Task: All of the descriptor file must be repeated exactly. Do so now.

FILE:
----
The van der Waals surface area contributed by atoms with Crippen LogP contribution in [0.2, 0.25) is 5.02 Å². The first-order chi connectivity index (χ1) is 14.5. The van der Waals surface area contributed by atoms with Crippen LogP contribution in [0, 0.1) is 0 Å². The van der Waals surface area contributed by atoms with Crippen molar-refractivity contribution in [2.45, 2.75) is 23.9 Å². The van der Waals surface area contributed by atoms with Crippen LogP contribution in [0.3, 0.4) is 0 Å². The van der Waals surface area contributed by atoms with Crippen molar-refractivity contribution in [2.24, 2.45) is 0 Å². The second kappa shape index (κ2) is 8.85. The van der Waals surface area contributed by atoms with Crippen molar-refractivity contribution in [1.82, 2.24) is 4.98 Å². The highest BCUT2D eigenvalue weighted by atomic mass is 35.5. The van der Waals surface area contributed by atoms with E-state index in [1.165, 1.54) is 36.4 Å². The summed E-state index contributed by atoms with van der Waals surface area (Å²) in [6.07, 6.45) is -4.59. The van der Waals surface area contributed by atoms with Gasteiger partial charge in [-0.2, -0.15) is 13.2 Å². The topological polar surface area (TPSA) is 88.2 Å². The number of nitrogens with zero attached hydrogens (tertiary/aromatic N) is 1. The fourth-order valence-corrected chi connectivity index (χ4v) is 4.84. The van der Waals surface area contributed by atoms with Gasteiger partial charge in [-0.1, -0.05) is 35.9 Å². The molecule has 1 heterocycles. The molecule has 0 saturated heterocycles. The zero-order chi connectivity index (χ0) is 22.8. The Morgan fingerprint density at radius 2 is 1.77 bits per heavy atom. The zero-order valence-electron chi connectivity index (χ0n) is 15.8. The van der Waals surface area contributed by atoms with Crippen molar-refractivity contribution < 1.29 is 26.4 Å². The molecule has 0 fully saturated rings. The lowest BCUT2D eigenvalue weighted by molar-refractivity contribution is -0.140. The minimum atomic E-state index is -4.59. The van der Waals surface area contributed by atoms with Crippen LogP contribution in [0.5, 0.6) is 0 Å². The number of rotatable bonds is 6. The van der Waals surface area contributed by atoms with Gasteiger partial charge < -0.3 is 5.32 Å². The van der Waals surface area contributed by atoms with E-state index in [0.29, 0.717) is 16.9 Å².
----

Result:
The van der Waals surface area contributed by atoms with Crippen LogP contribution in [0.2, 0.25) is 5.02 Å². The first-order chi connectivity index (χ1) is 14.5. The van der Waals surface area contributed by atoms with Crippen LogP contribution in [0, 0.1) is 0 Å². The van der Waals surface area contributed by atoms with Crippen molar-refractivity contribution in [2.45, 2.75) is 23.9 Å². The van der Waals surface area contributed by atoms with Crippen LogP contribution in [0.3, 0.4) is 0 Å². The van der Waals surface area contributed by atoms with Crippen molar-refractivity contribution in [2.24, 2.45) is 0 Å². The second kappa shape index (κ2) is 8.85. The van der Waals surface area contributed by atoms with Crippen molar-refractivity contribution in [1.82, 2.24) is 4.98 Å². The highest BCUT2D eigenvalue weighted by atomic mass is 35.5. The van der Waals surface area contributed by atoms with E-state index in [1.165, 1.54) is 36.4 Å². The summed E-state index contributed by atoms with van der Waals surface area (Å²) in [6.07, 6.45) is -4.59. The van der Waals surface area contributed by atoms with Gasteiger partial charge in [-0.2, -0.15) is 13.2 Å². The topological polar surface area (TPSA) is 88.2 Å². The number of nitrogens with zero attached hydrogens (tertiary/aromatic N) is 1. The fourth-order valence-corrected chi connectivity index (χ4v) is 4.84. The van der Waals surface area contributed by atoms with Gasteiger partial charge in [-0.1, -0.05) is 35.9 Å². The molecule has 1 heterocycles. The molecule has 0 saturated heterocycles. The zero-order chi connectivity index (χ0) is 22.8. The Morgan fingerprint density at radius 2 is 1.77 bits per heavy atom. The zero-order valence-electron chi connectivity index (χ0n) is 15.8. The van der Waals surface area contributed by atoms with Crippen molar-refractivity contribution < 1.29 is 26.4 Å². The molecule has 0 fully saturated rings. The lowest BCUT2D eigenvalue weighted by molar-refractivity contribution is -0.140. The minimum atomic E-state index is -4.59. The van der Waals surface area contributed by atoms with Crippen LogP contribution in [0.5, 0.6) is 0 Å². The number of rotatable bonds is 6. The van der Waals surface area contributed by atoms with Gasteiger partial charge < -0.3 is 5.32 Å². The van der Waals surface area contributed by atoms with E-state index in [0.29, 0.717) is 16.9 Å².